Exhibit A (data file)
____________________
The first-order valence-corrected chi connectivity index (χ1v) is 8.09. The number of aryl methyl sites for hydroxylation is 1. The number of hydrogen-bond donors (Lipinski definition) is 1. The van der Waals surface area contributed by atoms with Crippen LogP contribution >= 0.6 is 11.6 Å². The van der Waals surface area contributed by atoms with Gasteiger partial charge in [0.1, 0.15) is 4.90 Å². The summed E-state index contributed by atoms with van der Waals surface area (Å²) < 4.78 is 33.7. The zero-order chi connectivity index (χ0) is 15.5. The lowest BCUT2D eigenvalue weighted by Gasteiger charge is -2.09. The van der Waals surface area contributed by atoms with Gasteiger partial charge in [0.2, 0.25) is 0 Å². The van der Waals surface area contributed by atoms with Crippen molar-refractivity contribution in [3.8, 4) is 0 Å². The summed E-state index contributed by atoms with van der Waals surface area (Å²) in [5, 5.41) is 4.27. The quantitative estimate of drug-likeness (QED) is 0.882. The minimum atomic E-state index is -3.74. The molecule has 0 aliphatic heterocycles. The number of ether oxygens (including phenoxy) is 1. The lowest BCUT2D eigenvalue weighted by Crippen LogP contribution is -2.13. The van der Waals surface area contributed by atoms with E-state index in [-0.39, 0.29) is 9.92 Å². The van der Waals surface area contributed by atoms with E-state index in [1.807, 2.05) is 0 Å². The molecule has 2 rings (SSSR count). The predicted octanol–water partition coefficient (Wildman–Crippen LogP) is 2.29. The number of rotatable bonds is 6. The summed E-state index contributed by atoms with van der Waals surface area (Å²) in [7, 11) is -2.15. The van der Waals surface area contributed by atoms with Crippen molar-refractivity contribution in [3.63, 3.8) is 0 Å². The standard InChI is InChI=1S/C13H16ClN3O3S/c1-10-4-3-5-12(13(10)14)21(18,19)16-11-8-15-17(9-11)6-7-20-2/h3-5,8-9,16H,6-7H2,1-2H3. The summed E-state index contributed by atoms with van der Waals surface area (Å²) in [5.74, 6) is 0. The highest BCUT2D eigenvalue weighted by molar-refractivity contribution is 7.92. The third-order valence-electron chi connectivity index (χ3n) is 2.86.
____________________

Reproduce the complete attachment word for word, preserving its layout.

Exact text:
The first-order valence-corrected chi connectivity index (χ1v) is 8.09. The number of aryl methyl sites for hydroxylation is 1. The number of hydrogen-bond donors (Lipinski definition) is 1. The van der Waals surface area contributed by atoms with Crippen LogP contribution >= 0.6 is 11.6 Å². The van der Waals surface area contributed by atoms with Gasteiger partial charge in [0.1, 0.15) is 4.90 Å². The summed E-state index contributed by atoms with van der Waals surface area (Å²) < 4.78 is 33.7. The zero-order chi connectivity index (χ0) is 15.5. The lowest BCUT2D eigenvalue weighted by Gasteiger charge is -2.09. The van der Waals surface area contributed by atoms with Gasteiger partial charge in [0.2, 0.25) is 0 Å². The van der Waals surface area contributed by atoms with Crippen molar-refractivity contribution in [3.8, 4) is 0 Å². The summed E-state index contributed by atoms with van der Waals surface area (Å²) in [5, 5.41) is 4.27. The quantitative estimate of drug-likeness (QED) is 0.882. The minimum atomic E-state index is -3.74. The molecule has 0 aliphatic heterocycles. The number of ether oxygens (including phenoxy) is 1. The lowest BCUT2D eigenvalue weighted by Crippen LogP contribution is -2.13. The van der Waals surface area contributed by atoms with E-state index in [-0.39, 0.29) is 9.92 Å². The van der Waals surface area contributed by atoms with E-state index in [1.807, 2.05) is 0 Å². The molecule has 2 rings (SSSR count). The predicted octanol–water partition coefficient (Wildman–Crippen LogP) is 2.29. The number of rotatable bonds is 6. The summed E-state index contributed by atoms with van der Waals surface area (Å²) in [7, 11) is -2.15. The van der Waals surface area contributed by atoms with Crippen molar-refractivity contribution in [3.63, 3.8) is 0 Å². The standard InChI is InChI=1S/C13H16ClN3O3S/c1-10-4-3-5-12(13(10)14)21(18,19)16-11-8-15-17(9-11)6-7-20-2/h3-5,8-9,16H,6-7H2,1-2H3. The summed E-state index contributed by atoms with van der Waals surface area (Å²) in [5.74, 6) is 0. The highest BCUT2D eigenvalue weighted by molar-refractivity contribution is 7.92. The third-order valence-electron chi connectivity index (χ3n) is 2.86.